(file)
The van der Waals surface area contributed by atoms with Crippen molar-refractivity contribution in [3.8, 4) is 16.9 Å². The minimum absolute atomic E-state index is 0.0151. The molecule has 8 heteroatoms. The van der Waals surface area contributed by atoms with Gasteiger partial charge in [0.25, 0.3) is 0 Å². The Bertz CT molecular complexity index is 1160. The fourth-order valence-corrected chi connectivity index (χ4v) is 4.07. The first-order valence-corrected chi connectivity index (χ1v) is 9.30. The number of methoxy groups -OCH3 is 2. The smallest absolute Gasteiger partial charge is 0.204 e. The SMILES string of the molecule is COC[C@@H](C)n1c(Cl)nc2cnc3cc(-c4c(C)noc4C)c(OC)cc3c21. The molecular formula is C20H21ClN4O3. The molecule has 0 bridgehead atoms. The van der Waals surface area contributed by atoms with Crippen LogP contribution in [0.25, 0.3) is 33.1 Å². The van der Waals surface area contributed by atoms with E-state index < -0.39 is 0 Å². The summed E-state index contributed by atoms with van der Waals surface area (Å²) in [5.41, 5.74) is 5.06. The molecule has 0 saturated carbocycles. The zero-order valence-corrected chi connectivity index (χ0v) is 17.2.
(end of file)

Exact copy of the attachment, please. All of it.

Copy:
The van der Waals surface area contributed by atoms with Crippen molar-refractivity contribution in [3.8, 4) is 16.9 Å². The minimum absolute atomic E-state index is 0.0151. The molecule has 8 heteroatoms. The van der Waals surface area contributed by atoms with Gasteiger partial charge in [0.25, 0.3) is 0 Å². The Bertz CT molecular complexity index is 1160. The fourth-order valence-corrected chi connectivity index (χ4v) is 4.07. The first-order valence-corrected chi connectivity index (χ1v) is 9.30. The number of methoxy groups -OCH3 is 2. The smallest absolute Gasteiger partial charge is 0.204 e. The SMILES string of the molecule is COC[C@@H](C)n1c(Cl)nc2cnc3cc(-c4c(C)noc4C)c(OC)cc3c21. The molecular formula is C20H21ClN4O3. The molecule has 0 bridgehead atoms. The van der Waals surface area contributed by atoms with Crippen LogP contribution in [0.25, 0.3) is 33.1 Å². The van der Waals surface area contributed by atoms with E-state index < -0.39 is 0 Å². The summed E-state index contributed by atoms with van der Waals surface area (Å²) in [5.41, 5.74) is 5.06. The molecule has 0 saturated carbocycles. The zero-order valence-corrected chi connectivity index (χ0v) is 17.2.